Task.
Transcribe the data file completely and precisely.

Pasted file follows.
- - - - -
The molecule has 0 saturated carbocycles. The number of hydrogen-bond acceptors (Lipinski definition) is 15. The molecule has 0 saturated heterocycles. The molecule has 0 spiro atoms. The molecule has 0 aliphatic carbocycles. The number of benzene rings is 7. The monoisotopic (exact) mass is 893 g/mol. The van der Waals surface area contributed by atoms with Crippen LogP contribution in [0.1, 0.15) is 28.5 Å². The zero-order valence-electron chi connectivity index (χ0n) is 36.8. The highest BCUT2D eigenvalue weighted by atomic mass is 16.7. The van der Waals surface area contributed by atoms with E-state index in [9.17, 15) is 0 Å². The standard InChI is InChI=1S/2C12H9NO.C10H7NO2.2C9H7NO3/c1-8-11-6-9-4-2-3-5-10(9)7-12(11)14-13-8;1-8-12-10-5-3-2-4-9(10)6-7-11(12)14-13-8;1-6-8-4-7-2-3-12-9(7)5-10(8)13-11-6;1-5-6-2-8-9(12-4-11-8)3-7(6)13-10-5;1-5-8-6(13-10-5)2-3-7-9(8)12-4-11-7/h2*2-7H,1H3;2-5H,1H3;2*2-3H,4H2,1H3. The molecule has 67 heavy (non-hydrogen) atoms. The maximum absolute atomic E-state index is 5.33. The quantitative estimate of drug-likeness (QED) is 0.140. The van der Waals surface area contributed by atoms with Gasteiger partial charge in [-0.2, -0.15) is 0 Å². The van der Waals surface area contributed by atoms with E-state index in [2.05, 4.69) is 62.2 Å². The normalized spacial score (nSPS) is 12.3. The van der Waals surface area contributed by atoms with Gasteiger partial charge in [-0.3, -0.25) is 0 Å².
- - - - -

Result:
The molecule has 0 saturated carbocycles. The number of hydrogen-bond acceptors (Lipinski definition) is 15. The molecule has 0 saturated heterocycles. The molecule has 0 spiro atoms. The molecule has 0 aliphatic carbocycles. The number of benzene rings is 7. The monoisotopic (exact) mass is 893 g/mol. The van der Waals surface area contributed by atoms with Crippen LogP contribution in [0.1, 0.15) is 28.5 Å². The zero-order valence-electron chi connectivity index (χ0n) is 36.8. The highest BCUT2D eigenvalue weighted by atomic mass is 16.7. The van der Waals surface area contributed by atoms with E-state index in [9.17, 15) is 0 Å². The standard InChI is InChI=1S/2C12H9NO.C10H7NO2.2C9H7NO3/c1-8-11-6-9-4-2-3-5-10(9)7-12(11)14-13-8;1-8-12-10-5-3-2-4-9(10)6-7-11(12)14-13-8;1-6-8-4-7-2-3-12-9(7)5-10(8)13-11-6;1-5-6-2-8-9(12-4-11-8)3-7(6)13-10-5;1-5-8-6(13-10-5)2-3-7-9(8)12-4-11-7/h2*2-7H,1H3;2-5H,1H3;2*2-3H,4H2,1H3. The molecule has 67 heavy (non-hydrogen) atoms. The maximum absolute atomic E-state index is 5.33. The quantitative estimate of drug-likeness (QED) is 0.140. The van der Waals surface area contributed by atoms with Gasteiger partial charge in [-0.2, -0.15) is 0 Å². The van der Waals surface area contributed by atoms with E-state index in [2.05, 4.69) is 62.2 Å². The normalized spacial score (nSPS) is 12.3. The van der Waals surface area contributed by atoms with Gasteiger partial charge in [-0.3, -0.25) is 0 Å².